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Sunday, April 10, 2016

Egypt, Saudi Arabia sign 60 billion Saudi riyal investment fund pact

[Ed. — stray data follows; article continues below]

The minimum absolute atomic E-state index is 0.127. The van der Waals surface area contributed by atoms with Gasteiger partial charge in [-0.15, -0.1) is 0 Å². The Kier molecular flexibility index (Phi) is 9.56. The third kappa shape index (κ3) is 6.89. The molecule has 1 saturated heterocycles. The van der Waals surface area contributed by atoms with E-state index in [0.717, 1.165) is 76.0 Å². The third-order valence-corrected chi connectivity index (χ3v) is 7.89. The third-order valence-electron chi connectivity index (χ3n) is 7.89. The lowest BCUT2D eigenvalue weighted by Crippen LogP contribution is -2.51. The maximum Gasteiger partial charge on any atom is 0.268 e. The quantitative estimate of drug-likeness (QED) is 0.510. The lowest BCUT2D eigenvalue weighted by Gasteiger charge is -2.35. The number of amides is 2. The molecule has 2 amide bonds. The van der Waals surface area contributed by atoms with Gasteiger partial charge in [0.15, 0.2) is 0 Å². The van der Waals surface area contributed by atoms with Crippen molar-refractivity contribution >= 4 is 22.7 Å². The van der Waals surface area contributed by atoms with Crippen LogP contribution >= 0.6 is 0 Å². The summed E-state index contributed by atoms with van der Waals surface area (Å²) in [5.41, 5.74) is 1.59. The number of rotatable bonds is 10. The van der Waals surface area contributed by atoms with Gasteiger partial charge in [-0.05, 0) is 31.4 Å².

New Royal Adelaide Hospital project director quits amid continued delays 9NEWS By 9NEWS The project director for the new Royal Adelaide Hospital (RAH) Judith Carr has resigned, after building consortium SA Health Partnerships failed to meet a technical completion deadline. (Facebook/SA Health) The project director for the new Royal Adelaide Hospital (RAH) Judith Carr has resigned, after building consortium SA Health Partnerships failed to meet a technical completion deadline. (Facebook/SA Health) FShareTTweetBMailAMore The project director for the new Royal Adelaide Hospital (RAH) Judith Carr has resigned, after building consortium SA Health Partnerships failed to meet a technical completion deadline. Health Minister Jack Snelling is believed issued a major default against the contractor last Monday, taking SA Health Partnerships to task last week for offering “pie-in-the-sky” completion dates, The Advertiser reported. It comes as yet another in a series of setbacks and delays for the $2.78 billion, 11-storey construction venture named the “third most expensive project in the world”. Mrs Carr has declined to comment as to her reasons for quitting, however sources close to the former director believe she had intended to retire following the RAH’s completion. Mrs Carr is also set to depart her position as Executive Director of Procurement at the South Australian Department of Planning, Transport and Infrastructure. “Judith has made an exceptional contribution to the NRAH (new Royal Adelaide Hospital) project and I thank her and wish her well,” Mr Snelling said in a written statement to the Sunday Mail. Mrs Carr is believed to have acted as mediator between the government and contractors, in the wake of contract disputes over expenses stemming from design changes and cleaning up contaminated soil. Opposition health spokesman Stephen Wade has slammed the government for its management of the project, claiming the new RAH is $640 million over budget, and that it will open a year later than originally scheduled. “There is now an engulfing sense of crisis in the new RAH project and Jack Snelling is not even giving a hint that he has the capacity to get it back on track,” Mr Wade said. Mrs Carr will be replaced by her deputy, Simon Morony, SA Health’s long-standing facility development director. Mrs Carr is not the first senior employee to leave the new RAH building project. RAH program director Andrew Nielsen resigned last year, citing personal reasons. Dr David Panter, then-chief executive of the Central Adelaide Local Health Network, of which the Royal Adelaide Hospital is a part had quit weeks earlier. Dr Panter held the position of RAH project director previously. Read more at http://www.9news.com.au/health/2016/04/10/16/18/new-royal-adelaide-hospital-project-director-quits-amid-continued-delays#bXv0xEcBtvLhajDD.99 =================== Sat Apr 9, 2016 7:12pm EDT Related: World, Saudi Arabia, Egypt CAIRO | By Ali Abdelaty Egypt's President Abdel Fattah al-Sisi welcomes Saudi Arabia's King Salman in Cairo, Egypt, in this handout photo received April 7, 2016. Reuters/Saudi Press Agency/Handout via Reuters Egypt and Saudi Arabia signed an agreement late on Saturday to set up a 60 billion Saudi riyal investment fund among other investment agreements including an economic free-zone to develop Egypt's Sinai region, Egyptian state television reported. The signing of the agreements took place in Egypt's Abdeen palace in the presence of Egypt's President Abdel Fattah al-Sisi and Saudi's King Salman, during a rare 4-day visit to Egypt. Egypt has struggled to spur economic growth since the 2011 uprising ushered in political instability that scared off tourists and foreign investors, key sources of foreign currency. Egyptian state TV said the agreement was to establish "a Saudi-Egyptian investment fund with a capital of 60 billion riyals between the Saudi Public Investment Fund and the entities belonging to it and the Egyptian government and the entities that belong to it." A memorandum of understanding was also signed between the Saudi Public Investment Fund and the Egyptian International Cooperation Ministry to set up an economic free-zone in Sinai. No other details were announced. The two countries also signed agreements to develop a 2250 Megawatt electricity plant with a cost of $2.2 billion, set up agriculture complexes in Sinai and develop a canal to transfer water, a statement from the Presidency said. The statement also said that a company was set up to develop 6 square kilometers of the industrial zone around Egypt's Suez Canal worth $3.3 billion, without giving further details. The investments are part of a change in strategy from Saudi Arabia to focus more on financial support that will also benefit Saudi Arabia with return on investment. Saudi Arabia, along with other Gulf oil producers, has pumped billions of dollars, including grants, into Egypt's flagging economy since the army toppled President Mohamed Mursi of the Muslim Brotherhood in 2013 after mass protests against his rule. Some of the projects announced on Saturday include private sector investments. Last week the deputy head of the Saudi-Egyptian Business Council told Reuters that Saudi businessmen are investing around $4 billion in projects in Egypt and have already deposited 10 percent of that sum in Egyptian banks. Egypt is aiming for direct foreign investment of around $8-$10 billion in 2015/16. On Friday, King Salman announced that a bridge connecting Egypt and Saudi Arabia would be built across the Red Sea. No details were given. Egypt also signed development agreements with Saudi Arabia worth $590 million, Egyptian International Cooperation Minister Sahar Nasr said on Friday. She said the agreements, signed with the Saudi finance minister, covered development in the Sinai peninsula, agriculture, housing and a university. The agreements also include a memorandum of understanding between Saudi Aramco and Egypt's Arab Petroleum Pipelines Company SUMED. (Reporting by Ali Abdelatty, writing by Asma Alsharif; Editing by Tom Brown and Franklin Paul) ======================= Sat Apr 9, 2016 10:17pm EDT TransCanada receives approval notice for Keystone pipeline restart A TransCanada Keystone Pipeline pump station operates outside Steele City, Nebraska March 10, 2014. REUTERS/Lane Hickenbottom A TransCanada Keystone Pipeline pump station operates outside Steele City, Nebraska March 10, 2014. Reuters/Lane Hickenbottom TransCanada Corp (TRP.TO) said it received authorization from the Pipeline and Hazardous Materials Safety Administration on Saturday evening to restart the 590,000 barrel per day Keystone crude pipeline at reduced pressure. The Canadian pipeline company said that regulator PHMSA has approved a return to service plan for a controlled start. It was not immediately clear when and if the pipeline had restarted. The pipeline, which delivers light and heavy crude from Hardisty, Alberta, to Cushing, Oklahoma, and Illinois, was shut last Saturday after a potential leak was discovered in South Dakota. (Reporting by Catherine Ngai in New York; Editing by Matthew Lewis)